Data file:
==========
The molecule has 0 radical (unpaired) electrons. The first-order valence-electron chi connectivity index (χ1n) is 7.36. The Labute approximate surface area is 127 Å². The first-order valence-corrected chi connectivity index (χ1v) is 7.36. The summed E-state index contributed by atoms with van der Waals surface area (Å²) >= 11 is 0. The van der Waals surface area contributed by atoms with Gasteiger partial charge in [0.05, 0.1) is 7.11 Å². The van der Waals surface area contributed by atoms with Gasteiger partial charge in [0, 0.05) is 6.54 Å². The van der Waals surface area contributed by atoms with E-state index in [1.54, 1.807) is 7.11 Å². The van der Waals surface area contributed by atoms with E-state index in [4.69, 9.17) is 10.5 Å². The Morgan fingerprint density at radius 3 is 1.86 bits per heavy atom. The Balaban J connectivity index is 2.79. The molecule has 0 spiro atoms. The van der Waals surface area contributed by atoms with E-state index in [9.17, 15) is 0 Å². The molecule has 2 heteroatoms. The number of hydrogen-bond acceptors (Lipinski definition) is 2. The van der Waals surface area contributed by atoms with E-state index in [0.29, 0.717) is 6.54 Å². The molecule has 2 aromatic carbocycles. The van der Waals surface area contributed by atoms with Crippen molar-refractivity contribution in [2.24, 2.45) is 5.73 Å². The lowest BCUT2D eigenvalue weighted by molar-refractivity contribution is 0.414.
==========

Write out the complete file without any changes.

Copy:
The molecule has 0 radical (unpaired) electrons. The first-order valence-electron chi connectivity index (χ1n) is 7.36. The Labute approximate surface area is 127 Å². The first-order valence-corrected chi connectivity index (χ1v) is 7.36. The summed E-state index contributed by atoms with van der Waals surface area (Å²) >= 11 is 0. The van der Waals surface area contributed by atoms with Gasteiger partial charge in [0.05, 0.1) is 7.11 Å². The van der Waals surface area contributed by atoms with Gasteiger partial charge in [0, 0.05) is 6.54 Å². The van der Waals surface area contributed by atoms with E-state index in [1.54, 1.807) is 7.11 Å². The van der Waals surface area contributed by atoms with E-state index in [4.69, 9.17) is 10.5 Å². The Morgan fingerprint density at radius 3 is 1.86 bits per heavy atom. The Balaban J connectivity index is 2.79. The molecule has 0 spiro atoms. The van der Waals surface area contributed by atoms with E-state index in [9.17, 15) is 0 Å². The molecule has 2 heteroatoms. The number of hydrogen-bond acceptors (Lipinski definition) is 2. The van der Waals surface area contributed by atoms with E-state index in [0.29, 0.717) is 6.54 Å². The molecule has 2 aromatic carbocycles. The van der Waals surface area contributed by atoms with Crippen molar-refractivity contribution in [2.24, 2.45) is 5.73 Å². The lowest BCUT2D eigenvalue weighted by molar-refractivity contribution is 0.414.